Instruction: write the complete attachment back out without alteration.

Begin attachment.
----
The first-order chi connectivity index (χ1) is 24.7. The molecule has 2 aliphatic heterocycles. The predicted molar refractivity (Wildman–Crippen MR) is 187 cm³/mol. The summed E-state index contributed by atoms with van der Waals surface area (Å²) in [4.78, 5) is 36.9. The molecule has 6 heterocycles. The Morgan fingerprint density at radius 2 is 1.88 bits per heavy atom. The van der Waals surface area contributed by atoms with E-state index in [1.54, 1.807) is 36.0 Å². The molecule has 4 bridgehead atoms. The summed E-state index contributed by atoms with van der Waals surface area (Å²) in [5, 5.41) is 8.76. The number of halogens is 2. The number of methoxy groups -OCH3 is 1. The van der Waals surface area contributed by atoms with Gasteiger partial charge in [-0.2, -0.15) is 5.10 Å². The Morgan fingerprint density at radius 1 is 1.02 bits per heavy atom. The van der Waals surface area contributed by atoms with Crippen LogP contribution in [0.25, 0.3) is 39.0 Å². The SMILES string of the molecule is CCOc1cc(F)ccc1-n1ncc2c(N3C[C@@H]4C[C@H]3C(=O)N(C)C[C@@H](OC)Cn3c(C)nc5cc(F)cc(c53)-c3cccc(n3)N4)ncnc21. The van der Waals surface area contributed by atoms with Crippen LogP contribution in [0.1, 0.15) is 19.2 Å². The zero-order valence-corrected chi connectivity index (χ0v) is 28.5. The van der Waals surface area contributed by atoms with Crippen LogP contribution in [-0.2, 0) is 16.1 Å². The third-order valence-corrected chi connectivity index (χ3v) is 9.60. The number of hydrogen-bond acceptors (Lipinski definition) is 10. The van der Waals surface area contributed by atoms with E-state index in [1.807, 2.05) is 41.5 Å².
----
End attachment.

The first-order chi connectivity index (χ1) is 24.7. The molecule has 2 aliphatic heterocycles. The predicted molar refractivity (Wildman–Crippen MR) is 187 cm³/mol. The summed E-state index contributed by atoms with van der Waals surface area (Å²) in [4.78, 5) is 36.9. The molecule has 6 heterocycles. The Morgan fingerprint density at radius 2 is 1.88 bits per heavy atom. The van der Waals surface area contributed by atoms with E-state index in [1.54, 1.807) is 36.0 Å². The molecule has 4 bridgehead atoms. The summed E-state index contributed by atoms with van der Waals surface area (Å²) in [5, 5.41) is 8.76. The number of halogens is 2. The number of methoxy groups -OCH3 is 1. The van der Waals surface area contributed by atoms with Gasteiger partial charge in [-0.2, -0.15) is 5.10 Å². The Morgan fingerprint density at radius 1 is 1.02 bits per heavy atom. The van der Waals surface area contributed by atoms with Crippen LogP contribution in [0.25, 0.3) is 39.0 Å². The SMILES string of the molecule is CCOc1cc(F)ccc1-n1ncc2c(N3C[C@@H]4C[C@H]3C(=O)N(C)C[C@@H](OC)Cn3c(C)nc5cc(F)cc(c53)-c3cccc(n3)N4)ncnc21. The van der Waals surface area contributed by atoms with Crippen LogP contribution in [0.1, 0.15) is 19.2 Å². The zero-order valence-corrected chi connectivity index (χ0v) is 28.5. The van der Waals surface area contributed by atoms with Crippen LogP contribution in [-0.2, 0) is 16.1 Å². The third-order valence-corrected chi connectivity index (χ3v) is 9.60. The number of hydrogen-bond acceptors (Lipinski definition) is 10. The van der Waals surface area contributed by atoms with E-state index in [1.807, 2.05) is 41.5 Å².